Contra Costa NOW Media Club

Contra Costa NOW is pleased to announce our latest event series,
Contra Costa NOW´s MEDIA CLUB.  We are scheduling quarterly virtual events on ZOOM to discuss a movie, TV series, or book with a feminist theme

We Invite You to Join our First Event

Date:  Friday, June 12, 2020
Time:  7:00 pm – 9:00 pm
Via Zoom 

Movie:  Award-winning 2018 Documentary RBG.

Co-directors Julie Cohen and Betsy West have created an intimate portrait of an unlikely rock star: Justice Ruth Bader Ginsburg.  With unprecedented access, the filmmakers explore how her early legal battles changed the world for women.

The film won the MTV Movie & TV Award for Best Real-Life Heroine, and was a nominee for the Academy Award for Best Documentary Feature, as well as numerous other awards.

According to New York Times film critic A.O: Scott, the film is “a loving and informative documentary portrait  … a story both typical and exceptional.  Justice Ginsburg´s career was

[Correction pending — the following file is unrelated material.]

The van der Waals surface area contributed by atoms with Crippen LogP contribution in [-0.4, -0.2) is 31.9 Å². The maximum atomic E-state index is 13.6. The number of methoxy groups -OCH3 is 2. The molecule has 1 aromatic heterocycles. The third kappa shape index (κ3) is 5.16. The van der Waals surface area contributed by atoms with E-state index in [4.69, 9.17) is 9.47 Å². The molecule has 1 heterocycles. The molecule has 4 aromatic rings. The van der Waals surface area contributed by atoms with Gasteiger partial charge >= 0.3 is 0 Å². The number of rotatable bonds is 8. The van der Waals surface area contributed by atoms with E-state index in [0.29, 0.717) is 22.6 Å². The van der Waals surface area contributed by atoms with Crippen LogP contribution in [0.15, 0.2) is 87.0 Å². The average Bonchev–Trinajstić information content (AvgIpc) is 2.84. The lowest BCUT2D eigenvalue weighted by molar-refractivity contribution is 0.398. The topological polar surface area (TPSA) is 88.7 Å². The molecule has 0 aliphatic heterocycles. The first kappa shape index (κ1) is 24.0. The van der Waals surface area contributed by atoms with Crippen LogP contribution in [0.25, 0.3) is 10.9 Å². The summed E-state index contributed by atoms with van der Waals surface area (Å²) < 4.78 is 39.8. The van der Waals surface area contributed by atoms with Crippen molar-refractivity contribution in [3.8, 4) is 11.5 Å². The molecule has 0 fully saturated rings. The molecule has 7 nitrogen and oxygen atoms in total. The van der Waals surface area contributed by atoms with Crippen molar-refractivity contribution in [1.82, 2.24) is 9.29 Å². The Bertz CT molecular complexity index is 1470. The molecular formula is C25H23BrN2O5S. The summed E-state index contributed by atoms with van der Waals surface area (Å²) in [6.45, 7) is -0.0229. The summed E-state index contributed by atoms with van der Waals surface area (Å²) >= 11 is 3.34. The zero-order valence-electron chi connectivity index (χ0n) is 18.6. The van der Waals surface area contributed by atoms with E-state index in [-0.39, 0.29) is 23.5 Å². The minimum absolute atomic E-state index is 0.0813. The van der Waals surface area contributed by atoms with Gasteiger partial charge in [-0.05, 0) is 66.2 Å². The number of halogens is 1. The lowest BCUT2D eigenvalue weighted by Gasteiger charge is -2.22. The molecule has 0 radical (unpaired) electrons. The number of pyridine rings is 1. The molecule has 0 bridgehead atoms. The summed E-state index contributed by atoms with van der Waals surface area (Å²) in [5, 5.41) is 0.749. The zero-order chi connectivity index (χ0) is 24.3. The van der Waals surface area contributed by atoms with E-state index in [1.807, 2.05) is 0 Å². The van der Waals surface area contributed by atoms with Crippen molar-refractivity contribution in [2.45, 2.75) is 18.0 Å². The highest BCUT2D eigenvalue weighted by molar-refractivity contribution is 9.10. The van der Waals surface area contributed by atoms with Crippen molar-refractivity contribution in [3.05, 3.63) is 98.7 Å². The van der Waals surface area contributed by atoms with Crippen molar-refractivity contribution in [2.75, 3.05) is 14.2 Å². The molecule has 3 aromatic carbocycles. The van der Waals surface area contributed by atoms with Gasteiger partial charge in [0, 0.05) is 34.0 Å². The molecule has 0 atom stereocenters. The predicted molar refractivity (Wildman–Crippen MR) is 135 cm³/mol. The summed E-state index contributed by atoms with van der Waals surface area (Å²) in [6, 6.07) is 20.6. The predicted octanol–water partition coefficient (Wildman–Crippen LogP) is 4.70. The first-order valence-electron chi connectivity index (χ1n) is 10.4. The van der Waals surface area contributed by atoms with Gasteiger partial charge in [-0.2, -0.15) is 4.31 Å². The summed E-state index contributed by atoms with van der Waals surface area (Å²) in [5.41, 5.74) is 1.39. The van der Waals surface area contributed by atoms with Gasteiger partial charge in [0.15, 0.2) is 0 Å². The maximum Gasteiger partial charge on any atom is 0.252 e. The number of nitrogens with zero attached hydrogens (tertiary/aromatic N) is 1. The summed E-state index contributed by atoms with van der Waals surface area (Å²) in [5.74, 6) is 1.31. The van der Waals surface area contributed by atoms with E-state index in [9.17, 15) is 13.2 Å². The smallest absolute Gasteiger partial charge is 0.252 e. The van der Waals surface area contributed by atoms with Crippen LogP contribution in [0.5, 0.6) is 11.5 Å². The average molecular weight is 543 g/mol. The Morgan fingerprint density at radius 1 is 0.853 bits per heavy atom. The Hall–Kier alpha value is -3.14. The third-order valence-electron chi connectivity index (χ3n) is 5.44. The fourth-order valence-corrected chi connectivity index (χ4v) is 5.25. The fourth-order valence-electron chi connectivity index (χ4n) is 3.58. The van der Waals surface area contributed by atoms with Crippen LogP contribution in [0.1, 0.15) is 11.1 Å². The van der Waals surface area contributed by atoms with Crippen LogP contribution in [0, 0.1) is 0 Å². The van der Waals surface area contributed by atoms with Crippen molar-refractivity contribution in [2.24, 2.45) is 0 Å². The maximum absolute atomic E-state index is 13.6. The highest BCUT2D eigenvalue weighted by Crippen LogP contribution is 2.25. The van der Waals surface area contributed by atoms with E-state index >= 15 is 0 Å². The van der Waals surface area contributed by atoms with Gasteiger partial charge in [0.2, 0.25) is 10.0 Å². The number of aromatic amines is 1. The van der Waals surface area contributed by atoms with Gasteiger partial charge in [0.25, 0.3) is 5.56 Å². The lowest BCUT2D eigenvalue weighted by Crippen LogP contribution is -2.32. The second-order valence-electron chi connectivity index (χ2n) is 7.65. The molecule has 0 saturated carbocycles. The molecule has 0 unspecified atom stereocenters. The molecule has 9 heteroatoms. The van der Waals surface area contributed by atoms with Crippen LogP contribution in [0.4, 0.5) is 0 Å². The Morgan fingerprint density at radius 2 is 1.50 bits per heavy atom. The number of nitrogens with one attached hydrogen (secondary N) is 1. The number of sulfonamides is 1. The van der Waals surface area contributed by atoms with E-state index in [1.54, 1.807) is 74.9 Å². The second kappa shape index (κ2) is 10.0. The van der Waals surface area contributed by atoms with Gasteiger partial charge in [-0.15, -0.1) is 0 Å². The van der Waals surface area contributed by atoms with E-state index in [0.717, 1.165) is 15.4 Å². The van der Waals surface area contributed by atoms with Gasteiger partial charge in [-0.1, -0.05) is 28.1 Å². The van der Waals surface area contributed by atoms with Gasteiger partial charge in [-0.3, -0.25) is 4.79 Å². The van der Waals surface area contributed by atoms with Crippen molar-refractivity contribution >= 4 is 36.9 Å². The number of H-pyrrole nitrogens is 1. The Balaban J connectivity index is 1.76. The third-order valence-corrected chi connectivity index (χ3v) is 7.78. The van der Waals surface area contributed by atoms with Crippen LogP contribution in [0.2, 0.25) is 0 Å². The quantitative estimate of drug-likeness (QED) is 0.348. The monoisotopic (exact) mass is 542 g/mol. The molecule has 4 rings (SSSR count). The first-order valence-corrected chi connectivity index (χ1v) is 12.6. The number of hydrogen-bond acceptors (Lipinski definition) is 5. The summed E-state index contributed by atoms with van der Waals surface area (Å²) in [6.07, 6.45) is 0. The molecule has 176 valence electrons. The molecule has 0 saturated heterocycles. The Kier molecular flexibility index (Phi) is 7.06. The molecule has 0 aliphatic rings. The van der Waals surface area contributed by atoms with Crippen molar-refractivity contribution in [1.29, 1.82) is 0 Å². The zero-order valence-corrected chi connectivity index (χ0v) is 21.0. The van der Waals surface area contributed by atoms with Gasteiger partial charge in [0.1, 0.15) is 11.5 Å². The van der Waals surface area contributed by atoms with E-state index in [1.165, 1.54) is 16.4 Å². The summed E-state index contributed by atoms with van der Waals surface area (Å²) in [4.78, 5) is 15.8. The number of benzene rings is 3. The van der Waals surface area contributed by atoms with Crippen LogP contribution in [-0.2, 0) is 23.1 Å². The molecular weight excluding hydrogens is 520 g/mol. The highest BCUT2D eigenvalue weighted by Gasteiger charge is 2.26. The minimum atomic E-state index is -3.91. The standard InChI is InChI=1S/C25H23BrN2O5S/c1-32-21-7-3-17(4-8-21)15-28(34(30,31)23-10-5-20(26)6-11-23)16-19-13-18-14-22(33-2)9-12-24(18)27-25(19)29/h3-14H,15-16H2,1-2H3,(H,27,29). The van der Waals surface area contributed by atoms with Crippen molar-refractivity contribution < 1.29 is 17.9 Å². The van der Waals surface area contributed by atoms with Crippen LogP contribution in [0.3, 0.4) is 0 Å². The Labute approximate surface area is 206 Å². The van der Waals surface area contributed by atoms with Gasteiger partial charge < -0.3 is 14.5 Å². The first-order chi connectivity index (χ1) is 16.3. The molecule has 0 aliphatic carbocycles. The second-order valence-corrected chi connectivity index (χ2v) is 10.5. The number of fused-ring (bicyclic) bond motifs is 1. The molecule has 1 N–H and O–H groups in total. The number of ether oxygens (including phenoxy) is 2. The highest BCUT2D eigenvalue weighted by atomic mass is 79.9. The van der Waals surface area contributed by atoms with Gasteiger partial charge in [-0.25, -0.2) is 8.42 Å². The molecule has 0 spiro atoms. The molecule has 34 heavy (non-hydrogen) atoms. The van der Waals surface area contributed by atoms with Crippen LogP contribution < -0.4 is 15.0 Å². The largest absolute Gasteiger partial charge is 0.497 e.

marked by intense intellectual ambition and by a determination to use the law as an instrument of change.”

The movie is available for free to Hulu subscribers, and can be rented for $.99 on YouTube, GooglePlay, and Amazon Prime.

Be sure to finish watching the movie before our event on June 12th.

So we can get an idea of how many will be joining us, please RSVP by emailing us at  In the “Subject” field state Media Club, then in the body, please give your name.

Zoom Link/Info below:

Topic: Media Club
Time: Jun 12, 2020 07:00 PM Pacific Time (US and Canada)

Join Zoom Meeting

Meeting ID: 816 5365 7204
Password: 622754
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NOW PAC Announces First Slate of 2020 Endorsements

April 23, 2020




WASHINGTON, D.C. – The National Organization for Women Political Action Committee (NOW PAC) has announced its largest slate of endorsements at this stage of the election cycle, in preparation for its biggest financial investment in the organization’s history.